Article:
Add to this my commitment to living a Godly marriage, with all the requirements of humility and submission that entails for the woman, and you have the makings of a mini-crisis.  Me?  Humble?  Submissive?  WHAT?!  I’ll be the first to admit that my personality fits none of these things.  I have a huge ego and a strong personality, am ridiculously bull-headed, and do not like to be forced to do things especially if I think my way is better.  Of course, I do know how to give in and compromise, but many times I do so grudgingly, soothing my ego with the inner mantra of “I was right anyway.”  None of these factor into a good relationship partner, let alone a wife.

This is why I am thankful for being able to witness, to some extent, the “ordinariness” of Miss May and Sir Jay’s marriage.  By no means do I accuse Miss May of having the same faults I do, but she does have a strong personality (it’s why I love and respect her so much) that reminds me of a (much better) version of my own.  Her ten years of a strong, God-fearing, God-filled marriage, set against the backdrop of a life that I personally find amazing (work-at-home mother, homeschool teacher, blogger, singer, eternal scholar), show me that it is still possible for this twenty-one year old Lonelygirl to become a woman of Christ, ready for all that role entails, including obedience in marriage.  It is possible for any woman, actually, so long as they commit themselves, as I have seen Miss May has, to constant pruning and refining and Lordship in her walk with the Father.

More than just the role of witness, though, I’m also benefitting from being witnessed to.  Miss May has taken her role of discipler very seriously, holding herself accountable for my walk even as she trusts me with a part of hers.  She is quick on the draw to lovingly (emphasis on lovingly) call me out on my behavior, even down to the posts I make on social media–little details in the discipline of learning to submit a life to Christ, guarding my mind and heart against giving in to the things that would make the process harder.  Both she and her husband pray for me, and I’m grateful for that, grateful that this couple is putting a protective “hedge”** around me even as they have put that “hedge” around their marriage, their shared journey with Christ.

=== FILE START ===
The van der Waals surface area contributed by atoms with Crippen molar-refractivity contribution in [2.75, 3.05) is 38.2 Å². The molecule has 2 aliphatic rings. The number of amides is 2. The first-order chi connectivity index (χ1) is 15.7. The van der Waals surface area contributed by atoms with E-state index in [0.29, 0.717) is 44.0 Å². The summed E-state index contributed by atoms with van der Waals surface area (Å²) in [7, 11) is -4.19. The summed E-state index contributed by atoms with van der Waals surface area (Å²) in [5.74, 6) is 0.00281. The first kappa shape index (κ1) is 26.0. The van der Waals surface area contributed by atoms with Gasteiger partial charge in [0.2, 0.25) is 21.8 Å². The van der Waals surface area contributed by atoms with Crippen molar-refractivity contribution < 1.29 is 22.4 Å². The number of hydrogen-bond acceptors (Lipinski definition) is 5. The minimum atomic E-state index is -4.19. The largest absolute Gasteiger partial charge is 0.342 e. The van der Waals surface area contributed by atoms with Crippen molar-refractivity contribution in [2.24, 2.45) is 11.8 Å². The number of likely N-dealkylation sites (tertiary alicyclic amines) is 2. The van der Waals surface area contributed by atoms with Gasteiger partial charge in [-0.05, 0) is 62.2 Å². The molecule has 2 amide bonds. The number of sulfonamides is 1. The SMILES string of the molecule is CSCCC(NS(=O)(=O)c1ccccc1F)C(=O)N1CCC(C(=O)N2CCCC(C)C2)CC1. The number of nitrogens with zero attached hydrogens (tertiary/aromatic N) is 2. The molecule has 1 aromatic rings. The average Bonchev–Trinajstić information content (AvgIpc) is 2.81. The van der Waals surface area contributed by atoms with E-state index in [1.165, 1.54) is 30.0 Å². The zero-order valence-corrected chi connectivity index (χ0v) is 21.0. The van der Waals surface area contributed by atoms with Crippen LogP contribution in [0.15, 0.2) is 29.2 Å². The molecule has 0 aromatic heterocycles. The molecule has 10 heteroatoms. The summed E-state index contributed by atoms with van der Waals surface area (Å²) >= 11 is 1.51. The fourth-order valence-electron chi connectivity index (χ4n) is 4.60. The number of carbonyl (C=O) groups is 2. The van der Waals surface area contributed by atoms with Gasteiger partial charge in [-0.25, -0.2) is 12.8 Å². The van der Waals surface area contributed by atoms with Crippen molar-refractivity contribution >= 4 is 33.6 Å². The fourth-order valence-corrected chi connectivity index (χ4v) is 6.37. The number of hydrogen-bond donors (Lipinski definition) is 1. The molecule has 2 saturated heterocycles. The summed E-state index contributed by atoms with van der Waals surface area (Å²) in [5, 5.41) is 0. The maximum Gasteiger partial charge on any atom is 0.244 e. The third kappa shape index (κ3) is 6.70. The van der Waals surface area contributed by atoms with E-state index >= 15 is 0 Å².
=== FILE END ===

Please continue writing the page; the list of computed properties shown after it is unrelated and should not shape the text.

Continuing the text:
So I’m taking this time to honor my mentor and my team leader in their spiritual walk and their marriage.  Here’s to you, Miss May and Sir Jay!  Thank you for your God-fearing example over ten years, and may God continue to bless you with the richness of his ministry in the many many many many many MANY years more to come!



I know I’ve taken time to honor Miss May in this post for her participation in my spiritual walk, but I honestly feel the need to honor my mother too.  Miss May has been helping me as a friend and sister in Christ, but it’s one thing to have a sister, and another thing to have a mother.  My zany mum is another source of wisdom and guidance in my life, and honestly I would not even be thinking like this, about the necessity of surrounding myself with Godly women to mentor me, if it wasn’t for her guidance.  Thank you, Mama.  Love you!

(Even if you’ve stolen Boo Bear.  Mleh.)

** I borrowed the “hedge” illustration from Teach With Joy, the blog of another model of Godly wife- and mother-hood, Joy Mendoza.